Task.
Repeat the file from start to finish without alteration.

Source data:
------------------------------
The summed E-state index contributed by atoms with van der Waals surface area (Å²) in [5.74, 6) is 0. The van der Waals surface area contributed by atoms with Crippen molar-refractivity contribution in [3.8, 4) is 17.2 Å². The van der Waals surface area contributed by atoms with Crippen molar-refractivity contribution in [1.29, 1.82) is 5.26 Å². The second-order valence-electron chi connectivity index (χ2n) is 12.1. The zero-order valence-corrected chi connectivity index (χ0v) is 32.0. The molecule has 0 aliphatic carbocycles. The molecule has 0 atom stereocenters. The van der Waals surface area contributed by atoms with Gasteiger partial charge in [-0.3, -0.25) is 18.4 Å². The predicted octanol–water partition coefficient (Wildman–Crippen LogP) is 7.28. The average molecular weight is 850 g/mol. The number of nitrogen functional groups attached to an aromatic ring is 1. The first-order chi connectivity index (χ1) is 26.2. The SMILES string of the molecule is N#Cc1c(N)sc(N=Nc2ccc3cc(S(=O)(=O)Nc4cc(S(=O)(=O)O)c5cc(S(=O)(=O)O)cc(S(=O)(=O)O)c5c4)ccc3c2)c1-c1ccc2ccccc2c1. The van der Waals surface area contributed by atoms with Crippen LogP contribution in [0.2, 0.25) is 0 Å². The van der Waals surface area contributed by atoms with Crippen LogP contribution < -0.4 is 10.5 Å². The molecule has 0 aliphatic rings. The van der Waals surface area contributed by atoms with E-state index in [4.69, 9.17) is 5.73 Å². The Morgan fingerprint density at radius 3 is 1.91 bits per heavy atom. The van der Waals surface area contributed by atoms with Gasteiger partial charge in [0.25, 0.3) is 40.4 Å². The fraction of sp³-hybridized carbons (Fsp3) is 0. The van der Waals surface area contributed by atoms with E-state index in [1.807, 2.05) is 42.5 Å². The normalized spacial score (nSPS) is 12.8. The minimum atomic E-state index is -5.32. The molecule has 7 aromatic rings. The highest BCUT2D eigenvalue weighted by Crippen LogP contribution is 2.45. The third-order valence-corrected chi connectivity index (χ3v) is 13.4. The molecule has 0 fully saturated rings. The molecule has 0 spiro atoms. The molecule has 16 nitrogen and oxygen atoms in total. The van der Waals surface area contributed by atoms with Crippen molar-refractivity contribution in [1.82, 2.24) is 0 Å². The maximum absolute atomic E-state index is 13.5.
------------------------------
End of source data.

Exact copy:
The summed E-state index contributed by atoms with van der Waals surface area (Å²) in [5.74, 6) is 0. The van der Waals surface area contributed by atoms with Crippen molar-refractivity contribution in [3.8, 4) is 17.2 Å². The van der Waals surface area contributed by atoms with Crippen molar-refractivity contribution in [1.29, 1.82) is 5.26 Å². The second-order valence-electron chi connectivity index (χ2n) is 12.1. The zero-order valence-corrected chi connectivity index (χ0v) is 32.0. The molecule has 0 aliphatic carbocycles. The molecule has 0 atom stereocenters. The van der Waals surface area contributed by atoms with Gasteiger partial charge in [-0.3, -0.25) is 18.4 Å². The predicted octanol–water partition coefficient (Wildman–Crippen LogP) is 7.28. The average molecular weight is 850 g/mol. The number of nitrogen functional groups attached to an aromatic ring is 1. The first-order chi connectivity index (χ1) is 26.2. The SMILES string of the molecule is N#Cc1c(N)sc(N=Nc2ccc3cc(S(=O)(=O)Nc4cc(S(=O)(=O)O)c5cc(S(=O)(=O)O)cc(S(=O)(=O)O)c5c4)ccc3c2)c1-c1ccc2ccccc2c1. The van der Waals surface area contributed by atoms with Crippen LogP contribution in [0.2, 0.25) is 0 Å². The van der Waals surface area contributed by atoms with Crippen LogP contribution < -0.4 is 10.5 Å². The molecule has 0 aliphatic rings. The van der Waals surface area contributed by atoms with E-state index in [4.69, 9.17) is 5.73 Å². The Morgan fingerprint density at radius 3 is 1.91 bits per heavy atom. The van der Waals surface area contributed by atoms with Gasteiger partial charge in [0.25, 0.3) is 40.4 Å². The fraction of sp³-hybridized carbons (Fsp3) is 0. The van der Waals surface area contributed by atoms with E-state index in [1.807, 2.05) is 42.5 Å². The normalized spacial score (nSPS) is 12.8. The minimum atomic E-state index is -5.32. The molecule has 7 aromatic rings. The highest BCUT2D eigenvalue weighted by Crippen LogP contribution is 2.45. The third-order valence-corrected chi connectivity index (χ3v) is 13.4. The molecule has 0 fully saturated rings. The molecule has 0 spiro atoms. The molecule has 16 nitrogen and oxygen atoms in total. The van der Waals surface area contributed by atoms with Crippen molar-refractivity contribution in [1.82, 2.24) is 0 Å². The maximum absolute atomic E-state index is 13.5.